Recently I was approached by Amber Dubach, a young student. She’s a student of a sport communications bachelor in Tilburg, and was interested in doing a short interview about my photography. The interview mainly centers on how I got to where I am, and the role sports play in my life.
I was interested in learning if Bram had been passionate about sports and photography for a long time time, and how he got into the active lifestyle niche. He explained how he’s always played sports, from running, tennis and football to climbing/bouldering more recently.
Photography is something he got into during his studies at Eindhoven University of Technology. It grew from merely a hobby to a pastime that earned him a little money to a full time vocation. While still at university, he grew convinced that there was more to life than working nine to five for an employer in the industry his masters education destined him to work in, which was industrial engineering, opting for a career as a freelance photographer instead.
Not your typical sports photographer
His focus on active lifestyle wasn’t clear from the start, also shooting music and corporate portraits at first. Through shooting climbing at Monk Bouldergym though, Bram got to know shooting sports. Both capturing the action, lifestyles and portraits of athletes became a fascination.
Not opting for the label of sports photographer was a very conscious choice. He feels this refers too strongly to photographers using huge lenses sitting by the sides of pitches. Instead, he wants to work with athletes and not showing a journalist image, but a somewhat more epic version of the truth.
Bram hasn’t studied photography at any school, it was merely a hobby that got out of hand. He explains how attending an arts school is definitely not a necessity in order to become a successful photographer. Much can be learned from books and the internet, and by being inspired by other photographers.
Outdoor and climbing, but mainstream sports as well
Some people ask him if he doesn’t feel it’s a bit of a waste he’s not putting his degree from university to good use through a conventional job. He counters that sentiment by explaining that he’s both a photographer and an entrepreneur. For this last role, his degree definitely comes in handy, it helps him think about things analytically and plan and communicate professionally. This analytical thinking came in handy when he had to decide on which niche to focus on. Although Bram’s passionate about climbing and outdoor activities, he recognised that The Netherlands isn’t quite an outdoor country. For this reason, Bram was more than happy to also shoot more mainstream sports like football and running.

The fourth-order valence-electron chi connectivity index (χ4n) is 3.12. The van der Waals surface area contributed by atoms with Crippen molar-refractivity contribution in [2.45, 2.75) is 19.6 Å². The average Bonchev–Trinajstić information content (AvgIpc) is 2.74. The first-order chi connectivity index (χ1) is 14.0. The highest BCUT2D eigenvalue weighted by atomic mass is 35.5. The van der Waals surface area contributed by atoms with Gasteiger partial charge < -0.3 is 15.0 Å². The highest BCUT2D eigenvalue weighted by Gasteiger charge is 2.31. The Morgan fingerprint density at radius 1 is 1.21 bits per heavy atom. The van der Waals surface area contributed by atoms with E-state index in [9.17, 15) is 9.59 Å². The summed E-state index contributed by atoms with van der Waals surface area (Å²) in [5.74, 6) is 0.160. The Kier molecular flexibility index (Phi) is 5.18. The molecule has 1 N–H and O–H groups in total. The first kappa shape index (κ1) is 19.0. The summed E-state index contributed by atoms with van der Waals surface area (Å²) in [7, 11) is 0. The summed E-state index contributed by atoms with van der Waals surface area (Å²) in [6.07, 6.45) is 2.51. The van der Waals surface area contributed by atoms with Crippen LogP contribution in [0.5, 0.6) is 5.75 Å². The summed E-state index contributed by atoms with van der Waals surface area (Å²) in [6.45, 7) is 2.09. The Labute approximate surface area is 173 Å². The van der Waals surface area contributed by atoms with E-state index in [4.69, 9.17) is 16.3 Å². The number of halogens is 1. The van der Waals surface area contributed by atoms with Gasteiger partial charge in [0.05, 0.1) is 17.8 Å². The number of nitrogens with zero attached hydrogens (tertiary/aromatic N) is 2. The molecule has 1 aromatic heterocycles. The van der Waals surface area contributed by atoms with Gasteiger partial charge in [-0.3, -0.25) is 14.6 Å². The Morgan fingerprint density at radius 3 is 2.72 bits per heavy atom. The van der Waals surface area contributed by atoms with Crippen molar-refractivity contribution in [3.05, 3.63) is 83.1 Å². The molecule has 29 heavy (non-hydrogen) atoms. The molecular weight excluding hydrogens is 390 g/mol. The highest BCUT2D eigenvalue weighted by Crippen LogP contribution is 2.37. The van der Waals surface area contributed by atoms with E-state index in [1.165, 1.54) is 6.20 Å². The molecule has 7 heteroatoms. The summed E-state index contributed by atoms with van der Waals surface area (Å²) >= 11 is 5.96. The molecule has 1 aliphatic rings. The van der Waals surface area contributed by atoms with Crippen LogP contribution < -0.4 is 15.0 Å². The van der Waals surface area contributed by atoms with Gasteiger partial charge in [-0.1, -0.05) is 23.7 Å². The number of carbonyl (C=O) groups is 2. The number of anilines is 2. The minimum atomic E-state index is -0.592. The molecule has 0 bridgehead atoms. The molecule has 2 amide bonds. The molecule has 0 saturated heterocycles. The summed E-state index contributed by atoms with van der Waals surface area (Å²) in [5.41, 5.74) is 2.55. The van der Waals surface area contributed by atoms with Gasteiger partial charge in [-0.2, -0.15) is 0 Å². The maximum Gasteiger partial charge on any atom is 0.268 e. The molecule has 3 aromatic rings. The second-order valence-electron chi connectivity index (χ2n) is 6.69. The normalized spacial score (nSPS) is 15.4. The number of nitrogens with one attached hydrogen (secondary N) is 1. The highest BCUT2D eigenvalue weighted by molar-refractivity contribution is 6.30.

Bram’s still very actively involved in sports himself. He explains that as a photographer you work long days and are on the move a lot, so you have no other option than to be in a good condition. Having practiced many sports also helps him in his photography. It allows him to anticipate the action and predict when something spectacular will happen.
￼A day in the life of a freelance photographer
When I asked him what a typical day in his life is like, he indicated that’s actually hard to describe. Working as a freelancer means no day is the same. Bram rents a workplace in the Eindhoven district of Strijp-S, to prevent having to work at home. In a sense this is ironic, since he wasn’t looking or a nine to five job at an office, but is now forcing that exact rhythm onto himself. In addition to actually shooting photos, a lot of work goes into post-shooting: culling series of photos, editing and delivery. Keeping a portfolio, social media, blog and finances up to date also suck up time. Finally, it’s important to shoot personal projects. This helps develop photographic skill and can be a great way to show your style to potential clients. Working evenings is no problem if you feel like you’re doing what you love and if it’s your own choice.
Finally, I asked Bram for some advice on how to best differentiate from other people active in your field of expertise. The most important advice he gave me was to find your own personal niche, where you can be unique. For me personally, this means finding a niche in sports communications and sports marketing and make sure I become the best professional in that specific field.